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Frequently Asked Questions

Frequently Asked Questions

What is a CDD?

A CDD or Community Development District is a governmental unit created to serve the long-term specific needs of its community. A CDD’s main powers are to plan, finance, construct, operate, and maintain community infrastructure and services specifically for the benefit of its residents. It is an independent, special taxing district authorized by Chapter 190 of the Florida Statutes.  A CDD can be created at any time during the initial construction of a developer-owned community or for an already built and sold-out community.

What are the benefits of creating a CDD?

There are numerous benefits to forming a CDD for your community. Some examples include: A District pays no sales tax on its purchases; it enjoys sovereign immunity in the event of a lawsuit and complete protection of all District funds in the event of a loss; A CDD can issue bonds for capital projects. In short, a CDD can be a more agile way to fund the development and provide for customized and responsive maintenance of a community.

How long does a CDD exist once formed?

A CDD will last in perpetuity as its Board is charged with the ongoing responsibility for maintenance of the District’s assets: roads, lakes, stormwater management systems, and other infrastructure typically provided by a public entity. Generally, an asset that is owned by a CDD cannot be transferred to any private entity, only to another public entity.

What is the difference between HOAs and CDDs?

A Homeowners’ Association (HOA) is a private administrative entity responsible for managing private property and regulates restrictions on residential properties. A CDD is a public entity, like a small city, and is responsible for needed public facilities. These can include sewer, water, irrigation, roads, stormwater management, parks, and almost any typical municipal service including fire and security.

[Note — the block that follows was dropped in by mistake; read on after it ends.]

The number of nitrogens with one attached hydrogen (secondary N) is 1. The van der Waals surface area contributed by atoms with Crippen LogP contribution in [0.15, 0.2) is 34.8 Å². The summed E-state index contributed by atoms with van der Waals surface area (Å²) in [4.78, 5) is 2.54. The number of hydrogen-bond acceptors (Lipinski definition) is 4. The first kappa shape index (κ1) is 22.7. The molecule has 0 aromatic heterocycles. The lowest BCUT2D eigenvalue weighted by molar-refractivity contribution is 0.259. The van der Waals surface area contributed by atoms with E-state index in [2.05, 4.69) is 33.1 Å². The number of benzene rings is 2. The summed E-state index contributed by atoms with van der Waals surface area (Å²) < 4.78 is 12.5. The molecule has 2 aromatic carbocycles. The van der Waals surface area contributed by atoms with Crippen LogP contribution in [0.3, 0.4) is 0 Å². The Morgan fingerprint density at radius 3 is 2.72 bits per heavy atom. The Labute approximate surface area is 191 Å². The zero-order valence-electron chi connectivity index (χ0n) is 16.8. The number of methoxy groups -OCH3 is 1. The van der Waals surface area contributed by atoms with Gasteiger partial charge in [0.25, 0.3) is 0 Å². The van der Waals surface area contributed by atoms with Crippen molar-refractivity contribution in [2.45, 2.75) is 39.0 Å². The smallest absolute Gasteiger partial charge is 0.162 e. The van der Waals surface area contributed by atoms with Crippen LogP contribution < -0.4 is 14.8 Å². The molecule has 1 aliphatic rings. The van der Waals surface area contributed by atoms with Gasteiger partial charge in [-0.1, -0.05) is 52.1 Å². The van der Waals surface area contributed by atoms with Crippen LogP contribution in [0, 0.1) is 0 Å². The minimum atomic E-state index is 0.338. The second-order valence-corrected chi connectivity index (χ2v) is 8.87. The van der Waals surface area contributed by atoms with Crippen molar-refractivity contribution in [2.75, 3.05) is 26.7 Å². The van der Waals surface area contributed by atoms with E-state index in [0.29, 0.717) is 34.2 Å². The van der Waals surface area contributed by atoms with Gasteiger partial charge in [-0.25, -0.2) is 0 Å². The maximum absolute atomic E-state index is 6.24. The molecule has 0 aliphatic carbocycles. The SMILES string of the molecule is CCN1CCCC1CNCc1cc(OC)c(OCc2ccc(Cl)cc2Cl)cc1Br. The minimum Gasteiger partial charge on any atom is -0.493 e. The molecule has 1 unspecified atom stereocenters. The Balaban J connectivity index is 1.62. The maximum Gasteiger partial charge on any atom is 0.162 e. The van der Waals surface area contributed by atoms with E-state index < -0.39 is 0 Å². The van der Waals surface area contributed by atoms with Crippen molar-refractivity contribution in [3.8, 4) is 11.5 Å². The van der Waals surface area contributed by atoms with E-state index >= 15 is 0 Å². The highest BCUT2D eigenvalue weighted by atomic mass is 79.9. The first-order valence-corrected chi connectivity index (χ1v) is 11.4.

How are residents affected by living in a CDD?

The District levies an assessment against property each year. An assessment often contains two portions: one is the cost to administer and maintain the District, and another is a debt repayment portion, if there is any debt. The assessment will appear as a single Non-Ad Valorem assessment on a resident’s property tax bill each year. The debt service part goes toward paying off any CDD-issued bonds and the administration and maintenance portion pays for management services and any necessary on-going maintenance.

Who governs a CDD?

A CCD is governed by a five-person Board of Supervisors. Supervisors in developer-owned communities are elected by landowners, but in established and sold-out communities they are elected by qualified electors of the District. A qualified elector is a registered voter who is at least eighteen years of age, a resident of the District and of the state, and a citizen of the United States. Supervisors are elected in the general election with staggered 4-year terms.  Supervisors can also be appointed by the Board in the case of vacancies.

Who manages a CDD?

The Board of Supervisors hires and appoints a professional governmental executive called a District Manager who manages the affairs of the District in accordance with the Florida Statutes governing the administration of Special Districts.